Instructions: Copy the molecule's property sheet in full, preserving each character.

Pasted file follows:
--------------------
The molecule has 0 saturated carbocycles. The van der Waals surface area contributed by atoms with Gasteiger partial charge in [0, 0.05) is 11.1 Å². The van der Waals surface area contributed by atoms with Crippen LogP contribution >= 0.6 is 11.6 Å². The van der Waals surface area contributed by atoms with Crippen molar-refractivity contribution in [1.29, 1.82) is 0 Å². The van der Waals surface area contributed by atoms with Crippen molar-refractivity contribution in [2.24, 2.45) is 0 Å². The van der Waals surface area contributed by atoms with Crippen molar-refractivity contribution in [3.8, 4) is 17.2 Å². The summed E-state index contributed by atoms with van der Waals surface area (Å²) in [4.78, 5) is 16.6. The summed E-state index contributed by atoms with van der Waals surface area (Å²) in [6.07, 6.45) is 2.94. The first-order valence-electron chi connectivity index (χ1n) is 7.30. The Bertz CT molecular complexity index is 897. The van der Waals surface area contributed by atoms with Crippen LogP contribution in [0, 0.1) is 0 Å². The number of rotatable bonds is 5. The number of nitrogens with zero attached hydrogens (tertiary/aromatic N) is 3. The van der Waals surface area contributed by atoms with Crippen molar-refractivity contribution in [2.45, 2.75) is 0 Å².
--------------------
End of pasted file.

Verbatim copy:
The molecule has 0 saturated carbocycles. The van der Waals surface area contributed by atoms with Gasteiger partial charge in [0, 0.05) is 11.1 Å². The van der Waals surface area contributed by atoms with Crippen LogP contribution >= 0.6 is 11.6 Å². The van der Waals surface area contributed by atoms with Crippen molar-refractivity contribution in [1.29, 1.82) is 0 Å². The van der Waals surface area contributed by atoms with Crippen molar-refractivity contribution in [2.24, 2.45) is 0 Å². The van der Waals surface area contributed by atoms with Crippen molar-refractivity contribution in [3.8, 4) is 17.2 Å². The summed E-state index contributed by atoms with van der Waals surface area (Å²) in [4.78, 5) is 16.6. The summed E-state index contributed by atoms with van der Waals surface area (Å²) in [6.07, 6.45) is 2.94. The first-order valence-electron chi connectivity index (χ1n) is 7.30. The Bertz CT molecular complexity index is 897. The van der Waals surface area contributed by atoms with Crippen LogP contribution in [0, 0.1) is 0 Å². The number of rotatable bonds is 5. The number of nitrogens with zero attached hydrogens (tertiary/aromatic N) is 3. The van der Waals surface area contributed by atoms with Crippen molar-refractivity contribution in [2.45, 2.75) is 0 Å².